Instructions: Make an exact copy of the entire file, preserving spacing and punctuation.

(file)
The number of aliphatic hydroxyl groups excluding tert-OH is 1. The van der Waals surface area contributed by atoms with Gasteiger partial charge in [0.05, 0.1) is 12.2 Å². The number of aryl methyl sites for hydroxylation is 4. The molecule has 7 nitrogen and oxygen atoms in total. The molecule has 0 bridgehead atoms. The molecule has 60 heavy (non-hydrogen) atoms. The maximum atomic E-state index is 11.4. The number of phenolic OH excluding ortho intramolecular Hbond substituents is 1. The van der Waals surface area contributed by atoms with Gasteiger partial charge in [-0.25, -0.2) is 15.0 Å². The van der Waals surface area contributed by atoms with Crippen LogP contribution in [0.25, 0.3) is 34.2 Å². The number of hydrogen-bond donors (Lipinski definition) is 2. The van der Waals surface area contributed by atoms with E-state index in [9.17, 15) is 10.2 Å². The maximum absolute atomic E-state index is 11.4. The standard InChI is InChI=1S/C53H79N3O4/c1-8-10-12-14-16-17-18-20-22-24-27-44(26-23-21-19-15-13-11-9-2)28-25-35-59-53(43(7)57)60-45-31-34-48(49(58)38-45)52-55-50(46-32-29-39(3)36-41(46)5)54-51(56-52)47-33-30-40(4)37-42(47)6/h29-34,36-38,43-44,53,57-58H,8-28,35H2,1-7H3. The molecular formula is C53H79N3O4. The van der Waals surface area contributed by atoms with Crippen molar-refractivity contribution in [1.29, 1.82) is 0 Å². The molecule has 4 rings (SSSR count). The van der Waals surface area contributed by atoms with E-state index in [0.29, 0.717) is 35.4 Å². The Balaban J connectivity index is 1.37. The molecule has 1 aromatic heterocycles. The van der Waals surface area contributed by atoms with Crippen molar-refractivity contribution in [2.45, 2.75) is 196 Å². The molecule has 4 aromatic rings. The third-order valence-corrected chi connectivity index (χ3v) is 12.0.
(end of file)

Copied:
The number of aliphatic hydroxyl groups excluding tert-OH is 1. The van der Waals surface area contributed by atoms with Gasteiger partial charge in [0.05, 0.1) is 12.2 Å². The number of aryl methyl sites for hydroxylation is 4. The molecule has 7 nitrogen and oxygen atoms in total. The molecule has 0 bridgehead atoms. The molecule has 60 heavy (non-hydrogen) atoms. The maximum atomic E-state index is 11.4. The number of phenolic OH excluding ortho intramolecular Hbond substituents is 1. The van der Waals surface area contributed by atoms with Gasteiger partial charge in [-0.25, -0.2) is 15.0 Å². The van der Waals surface area contributed by atoms with Crippen LogP contribution in [0.25, 0.3) is 34.2 Å². The number of hydrogen-bond donors (Lipinski definition) is 2. The van der Waals surface area contributed by atoms with E-state index in [9.17, 15) is 10.2 Å². The maximum absolute atomic E-state index is 11.4. The standard InChI is InChI=1S/C53H79N3O4/c1-8-10-12-14-16-17-18-20-22-24-27-44(26-23-21-19-15-13-11-9-2)28-25-35-59-53(43(7)57)60-45-31-34-48(49(58)38-45)52-55-50(46-32-29-39(3)36-41(46)5)54-51(56-52)47-33-30-40(4)37-42(47)6/h29-34,36-38,43-44,53,57-58H,8-28,35H2,1-7H3. The molecular formula is C53H79N3O4. The van der Waals surface area contributed by atoms with Crippen molar-refractivity contribution in [1.29, 1.82) is 0 Å². The molecule has 4 rings (SSSR count). The van der Waals surface area contributed by atoms with E-state index in [0.29, 0.717) is 35.4 Å². The Balaban J connectivity index is 1.37. The molecule has 1 aromatic heterocycles. The van der Waals surface area contributed by atoms with Crippen molar-refractivity contribution in [2.45, 2.75) is 196 Å². The molecule has 4 aromatic rings. The third-order valence-corrected chi connectivity index (χ3v) is 12.0.